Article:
Grammar Lesson: Complete and Simple Predicates
- A complete predicate is the main verb (action) along with all of its modifiers.
- A simple predicate (verb) is the main word or phrase that tells something about the subject (doer) of the sentence.
The complete predicate is italicized in these sentences.
- Each of the seven contestants will be flying to Los Angeles next week.
- The talented mechanic fixed our car yesterday afternoon.
- My sister, a hairdresser, studied hard for her state licensing examinations.
- Can you recall his name?
The simple predicate is italicized in these sentences.
- Izzy roamed the neighborhood last night.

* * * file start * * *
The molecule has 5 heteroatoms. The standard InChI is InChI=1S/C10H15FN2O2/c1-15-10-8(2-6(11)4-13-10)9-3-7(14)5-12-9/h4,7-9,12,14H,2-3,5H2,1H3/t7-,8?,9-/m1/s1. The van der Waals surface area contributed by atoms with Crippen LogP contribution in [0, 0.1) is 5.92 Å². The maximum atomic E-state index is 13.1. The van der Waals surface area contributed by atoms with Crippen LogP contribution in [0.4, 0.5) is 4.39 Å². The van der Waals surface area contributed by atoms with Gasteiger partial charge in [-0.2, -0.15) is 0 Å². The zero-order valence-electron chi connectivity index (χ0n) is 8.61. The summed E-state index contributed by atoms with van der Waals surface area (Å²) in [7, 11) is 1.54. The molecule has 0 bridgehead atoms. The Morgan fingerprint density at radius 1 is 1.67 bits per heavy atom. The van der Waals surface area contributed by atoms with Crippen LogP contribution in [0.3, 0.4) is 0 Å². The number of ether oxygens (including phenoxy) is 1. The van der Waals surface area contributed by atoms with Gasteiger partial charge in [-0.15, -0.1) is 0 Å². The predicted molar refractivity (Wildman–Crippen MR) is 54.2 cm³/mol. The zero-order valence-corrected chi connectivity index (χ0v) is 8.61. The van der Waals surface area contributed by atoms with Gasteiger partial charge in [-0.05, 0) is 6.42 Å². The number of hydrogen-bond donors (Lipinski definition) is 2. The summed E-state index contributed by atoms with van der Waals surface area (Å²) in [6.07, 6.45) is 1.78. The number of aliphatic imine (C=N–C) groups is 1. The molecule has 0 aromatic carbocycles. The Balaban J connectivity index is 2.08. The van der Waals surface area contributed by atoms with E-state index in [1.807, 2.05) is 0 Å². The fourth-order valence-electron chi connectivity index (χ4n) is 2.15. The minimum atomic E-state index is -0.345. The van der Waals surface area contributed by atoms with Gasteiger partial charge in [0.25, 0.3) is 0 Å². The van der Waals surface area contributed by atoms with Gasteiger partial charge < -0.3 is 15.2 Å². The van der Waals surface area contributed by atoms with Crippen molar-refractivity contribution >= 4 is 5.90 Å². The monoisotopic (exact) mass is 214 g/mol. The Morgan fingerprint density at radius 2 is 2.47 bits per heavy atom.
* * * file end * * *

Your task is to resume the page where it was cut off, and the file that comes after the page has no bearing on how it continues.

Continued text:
- The students cheered loudly for our lacrosse team.
- Youngsters really enjoy that activity.
- Will he star in the school play?
Underline the complete predicate and circle the simple predicate.
- The citizens heard the blaring sirens.
- Babies were crying during the awards ceremony.
- Talented musicians give their best efforts all the time.
- An angry bystander yelled at the speeding motorist.
- Who will be chosen as this year's recipient?
- Complete predicate: heard the blaring sirens; Simple predicate: heard
- Complete predicate: were crying during the awards ceremony; Simple predicate: were crying
- Complete predicate: give their best efforts all the time; Simple predicate: give
- Complete predicate: yelled at the speeding motorist; Simple predicate: yelled
- Complete predicate: will be chosen as this year's recipient; Simple predicate: will be chosen